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Glazed Orange Coconut Cake

There are times when I want to be fancy, but not fussy. When I want a pretty cake, but I don’t want to decorate it with elaborate roses. When I’d rather be swimming in the sea instead of doing my taxes. Ahem. These are the days when I want (need!) a little slice of heaven to serve along side my afternoon cup of tea. I never thought I’d find my answer in Micronesia. But I did. This orange infused cake comes all the way to us from a little Micronesian island called Kosrae and a local named Katrina. Her version is called a “Juicy Orange Cake” which pretty much sums up the incredible flavor. When Katrina emailed to say that citrus is fantastic on the islands, I knew I had to adapt her recipe. Even without a photo I knew it’d be epic. I changed a few things – most notably knocking down the sugar a bit in the cake so I could coat it with an irresistible orange glaze (which would serve as tacking for a …

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Menu: Micronesia

This week we’re enjoying a sampler-style menu based on Micronesia’s beloved citrus fruit. Each of the recipes I selected for you is bursting with fresh squeezed lime and orange juices. And, given my family’s reaction, I should warn you: they just might make you silly. Especially that crazy orange coconut cake. Speaking of crazy, have you heard the expression “cray cray”? I really amused myself reading the various definitions of this expression in the urban dictionary. I can’t quite decide if it’d be appropriate to describe either the cake or my family as cray cray. But I’m leaning towards yes on both accounts. What sounds good to you?* Ginger & Lime Marinade [Recipe]  A simple mixture of fresh ginger, lime juice, garlic, and soy sauce. Use on fish or chicken destined for the grill. Be sure to finish it off with some fresh cracked pepper – which is grown in the region to top it all off. Glazed Orange Coconut Cake [Recipe] This bundt cake will be you so happy. The rich coconut milk makes the cake so …

Sunset at Colonia, Yap (taken from Manta Ray Hotel). Photo by Eric Guinther

About the food of Micronesia

Micronesia and her gaggle of islands amaze me. She is a dream – half a world away. There is not a lot of information to be found about her thousands of islands because many of them are, at best, sparsely settled.  In an effort to delve deeper into the cuisine of this sprawling federation, I used one of my more recent tactics to educate myself on the cuisine: contacting a local. I love this technique. Emailing with someone halfway around the world makes me happy. While I’ve done it here and there throughout the blog, it really took off with Maldives and my successful recipe hunt for Lomi Lomi on twitter. The banter is friendly. People are excited to talk about food from their homelands and it makes me feel like I’m a part of a neighborly world. A small world. A happy world. This week my pen pal was Katrina from Kosrae – a landmass not even 10 miles wide – a tiny island within the Caroline Islands. As I read Katrina’ s suggestions on what to try, I …

Michelle and Alan join us to try the papaya.

Monday Meal Review: Marshall Islands

THE SCENE Things are getting a bit hairy on this Adventure. I’ve tried not to mention it – to just carry on as if everything is ship-shape, flowing easily. Unfortunately, it’s not. Somehow, over the last month or two, I find myself buried in an avalanche of unfortunate circumstances. I already told you about when I burned my hand, which thereby postponed the making of the Maltese cookies. But there’s been more drama that I’ve shared here, if only because I thought it was all just a temporary drag in performance. Now that it’s added up I feel as though I have to share – the five times Ava was too tired to try the food. Or too cranky. Or too full. The handful of times when Keith had to work late and I found myself sitting down alone to a dinner for four. The times when I burned the food and had to make it all over again. It feels like a full moon all the time. Like the project is short circuiting. So …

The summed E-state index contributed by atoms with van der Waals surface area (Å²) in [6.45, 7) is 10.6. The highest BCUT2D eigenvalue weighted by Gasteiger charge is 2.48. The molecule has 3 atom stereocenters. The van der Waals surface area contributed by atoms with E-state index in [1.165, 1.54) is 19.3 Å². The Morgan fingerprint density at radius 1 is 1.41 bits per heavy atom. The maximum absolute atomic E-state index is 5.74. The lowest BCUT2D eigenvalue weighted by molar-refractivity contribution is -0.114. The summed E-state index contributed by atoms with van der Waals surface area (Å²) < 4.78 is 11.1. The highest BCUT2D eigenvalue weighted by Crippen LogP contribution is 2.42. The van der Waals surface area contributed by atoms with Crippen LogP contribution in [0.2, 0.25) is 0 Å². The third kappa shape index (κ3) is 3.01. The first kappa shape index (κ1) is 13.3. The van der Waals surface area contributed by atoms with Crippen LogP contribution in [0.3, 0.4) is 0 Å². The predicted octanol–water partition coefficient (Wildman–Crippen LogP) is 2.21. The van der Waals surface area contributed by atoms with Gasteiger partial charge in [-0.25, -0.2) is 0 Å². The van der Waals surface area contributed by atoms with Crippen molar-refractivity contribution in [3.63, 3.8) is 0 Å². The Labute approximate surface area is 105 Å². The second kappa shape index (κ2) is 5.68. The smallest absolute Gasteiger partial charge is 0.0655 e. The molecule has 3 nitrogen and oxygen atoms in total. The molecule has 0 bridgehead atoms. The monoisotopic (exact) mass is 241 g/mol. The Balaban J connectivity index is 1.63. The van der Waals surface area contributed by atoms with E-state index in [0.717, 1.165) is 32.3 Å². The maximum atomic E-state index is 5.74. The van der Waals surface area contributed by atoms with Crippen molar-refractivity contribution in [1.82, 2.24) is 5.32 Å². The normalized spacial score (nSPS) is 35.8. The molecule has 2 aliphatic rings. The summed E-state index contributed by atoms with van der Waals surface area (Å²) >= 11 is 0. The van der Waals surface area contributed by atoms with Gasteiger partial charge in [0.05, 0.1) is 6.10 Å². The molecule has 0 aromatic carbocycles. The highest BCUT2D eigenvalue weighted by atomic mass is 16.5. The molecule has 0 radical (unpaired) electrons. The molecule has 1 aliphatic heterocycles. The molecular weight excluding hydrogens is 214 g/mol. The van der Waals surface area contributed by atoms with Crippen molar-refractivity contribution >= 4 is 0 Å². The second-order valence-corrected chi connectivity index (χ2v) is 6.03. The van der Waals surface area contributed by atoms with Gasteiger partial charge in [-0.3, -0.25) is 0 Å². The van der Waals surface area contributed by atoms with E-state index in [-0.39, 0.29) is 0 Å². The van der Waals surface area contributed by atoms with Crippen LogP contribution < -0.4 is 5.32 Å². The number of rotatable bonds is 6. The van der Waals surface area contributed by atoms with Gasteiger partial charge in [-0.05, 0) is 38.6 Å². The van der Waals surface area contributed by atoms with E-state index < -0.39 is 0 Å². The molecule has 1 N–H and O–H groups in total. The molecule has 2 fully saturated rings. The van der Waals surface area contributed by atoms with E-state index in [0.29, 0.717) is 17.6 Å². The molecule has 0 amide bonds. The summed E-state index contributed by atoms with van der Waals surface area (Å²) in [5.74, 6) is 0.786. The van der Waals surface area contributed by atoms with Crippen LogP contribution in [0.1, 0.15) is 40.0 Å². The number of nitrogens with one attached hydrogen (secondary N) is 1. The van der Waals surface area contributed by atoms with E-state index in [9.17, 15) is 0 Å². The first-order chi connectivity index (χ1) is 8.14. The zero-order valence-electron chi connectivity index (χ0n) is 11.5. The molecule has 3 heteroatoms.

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Baked Papaya with Sweet Coconut Cream

When Ava says it, Keith comes running. “Pa pa pa pa yapa” Even for me, papaya is fun to say. Beautiful to behold. But here the thing. I never, ever buy this tropical fruit because I cannot figure out what on earth to do with it, aside from enjoying fresh, cool slices. Preferably poolside. Enter our week at the Marshallese Global Table, where I learned that these easy, breezy, island people bake papaya with a bit of sugar and enjoy with warm coconut milk. Hello. Okay. Let’s just say I’m intrigued. Once baked, the hot, creamy treat reminds me of peach pie, but without the crust. And without all the work. For more exotic flair, I decided to add the Pacific’s ever-popular pandan leaf, which is available frozen in Asian markets. Pandan adds a vanilla/rice floral note… (Use pandan like bay leaf – use it to infuse flavor, and then remove before eating). Ingredients 1 ripe Papaya, cut in half lengthwise and seeded coconut milk, as needed (about 1/4 cup per side) 4 Tbsp sugar, …

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Sweet Potatoes & Fried Bananas

The thing about eating our way around the world is that it makes me realize how very similar we all are. I don’t mean the little things. I mean at our core. We all want to be happy. We all want love. We all get tired and we all get silly. I’ve even come to learn that we eat mostly the same foods, just in different combinations. Take today’s recipe, for example… I’ve spent most of my life eating bananas in cereal and sweet potatoes with butter and chives. But today … today we’re going to the Marshall Islands via stove top travel. And there, the Marshallese add their bit of love to these ingredients. They take bananas, sweet potatoes, and butter – and make a potluck worthy bowl of magic I like to call “Sweet n’ Fried.” Since we’re coming up on barbecue season, let me just plant a little bug in your ear – the next time you have a tender, slow-roasted barbecue – pork or fish especially – make this dish. There’s …